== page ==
For me, writing and design have often come down to a specific set of rules: define your thesis, then prove it.
(I was one of those jerks that loved writing literature papers by the way. My undergrad’s in English for a reason.)
The biggest problem, of course, is that you start by defining your thesis, go research it, and discover that hey, maybe your thesis is wrong. You refine your thesis, start writing, try to bring all that research into something that makes sense, and realize that nope, thesis isn’t quite right yet. That super-critical point that you believe with your heart to be true? Totally false. And you can try to fake it, but any good reader is going to see that you’re not actually backing your thesis adequately. And that’s going to erode your position, making the entire piece less effective. So you have to loop around again.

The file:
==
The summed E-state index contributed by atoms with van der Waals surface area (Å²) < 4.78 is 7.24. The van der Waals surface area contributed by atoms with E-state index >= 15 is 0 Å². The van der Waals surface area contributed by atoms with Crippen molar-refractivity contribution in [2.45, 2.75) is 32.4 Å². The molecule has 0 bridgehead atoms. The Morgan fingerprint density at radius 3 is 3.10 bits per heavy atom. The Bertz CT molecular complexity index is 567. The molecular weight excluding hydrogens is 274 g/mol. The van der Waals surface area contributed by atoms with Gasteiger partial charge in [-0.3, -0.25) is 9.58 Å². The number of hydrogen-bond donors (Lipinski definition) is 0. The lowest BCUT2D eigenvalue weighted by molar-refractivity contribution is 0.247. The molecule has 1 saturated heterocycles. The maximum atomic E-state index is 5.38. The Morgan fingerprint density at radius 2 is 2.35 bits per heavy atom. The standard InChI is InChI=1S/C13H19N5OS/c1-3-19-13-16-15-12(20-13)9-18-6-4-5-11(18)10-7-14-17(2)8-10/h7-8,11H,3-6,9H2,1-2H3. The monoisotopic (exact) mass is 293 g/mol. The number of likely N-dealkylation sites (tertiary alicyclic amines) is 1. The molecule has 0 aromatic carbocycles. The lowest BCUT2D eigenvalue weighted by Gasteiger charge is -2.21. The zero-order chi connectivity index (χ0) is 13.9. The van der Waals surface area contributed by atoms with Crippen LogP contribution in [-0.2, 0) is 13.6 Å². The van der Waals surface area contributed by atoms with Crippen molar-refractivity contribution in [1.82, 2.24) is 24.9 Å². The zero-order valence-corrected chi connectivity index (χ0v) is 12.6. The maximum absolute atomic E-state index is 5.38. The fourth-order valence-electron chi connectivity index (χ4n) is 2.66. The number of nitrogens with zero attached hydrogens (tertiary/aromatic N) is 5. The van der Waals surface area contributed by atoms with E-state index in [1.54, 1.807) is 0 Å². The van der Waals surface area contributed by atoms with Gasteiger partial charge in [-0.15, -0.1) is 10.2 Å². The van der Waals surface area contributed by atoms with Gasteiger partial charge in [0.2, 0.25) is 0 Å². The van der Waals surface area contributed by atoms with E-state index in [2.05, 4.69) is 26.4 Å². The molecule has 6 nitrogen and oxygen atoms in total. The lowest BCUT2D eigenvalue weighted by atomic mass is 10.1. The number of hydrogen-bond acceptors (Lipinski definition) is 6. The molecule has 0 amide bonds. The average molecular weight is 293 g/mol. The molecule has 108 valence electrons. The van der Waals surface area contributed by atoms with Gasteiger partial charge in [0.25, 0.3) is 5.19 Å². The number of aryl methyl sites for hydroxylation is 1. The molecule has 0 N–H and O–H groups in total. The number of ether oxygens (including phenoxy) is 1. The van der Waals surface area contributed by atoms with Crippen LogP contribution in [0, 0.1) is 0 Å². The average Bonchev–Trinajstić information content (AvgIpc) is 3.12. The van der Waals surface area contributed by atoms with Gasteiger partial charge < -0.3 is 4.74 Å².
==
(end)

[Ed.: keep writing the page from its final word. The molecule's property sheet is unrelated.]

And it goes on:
(I feel the same way about design. It’s great that the “thesis” of your webpage is “buy this shirt” but when you advertise seventeen other shirts, fifteen features of other products, and a lawn mower, as well as invite your reader to visit three other sites of yours and like you on Facebook, you’re eroding your thesis that “this is the shirt you want to buy”.)
My column on The Pastry Box shifted from the 16th of the month to the 3rd with the beginning of the new year, and I found that although I’d started a long and rambling piece on how different people come with different cognitive tools for dealing with the world, it has no functional thesis. Well, it has five function theses, which is a problem.
So instead, I described how to edit any piece down to one thesis.
Maybe it will help you. Heck, maybe it will help me.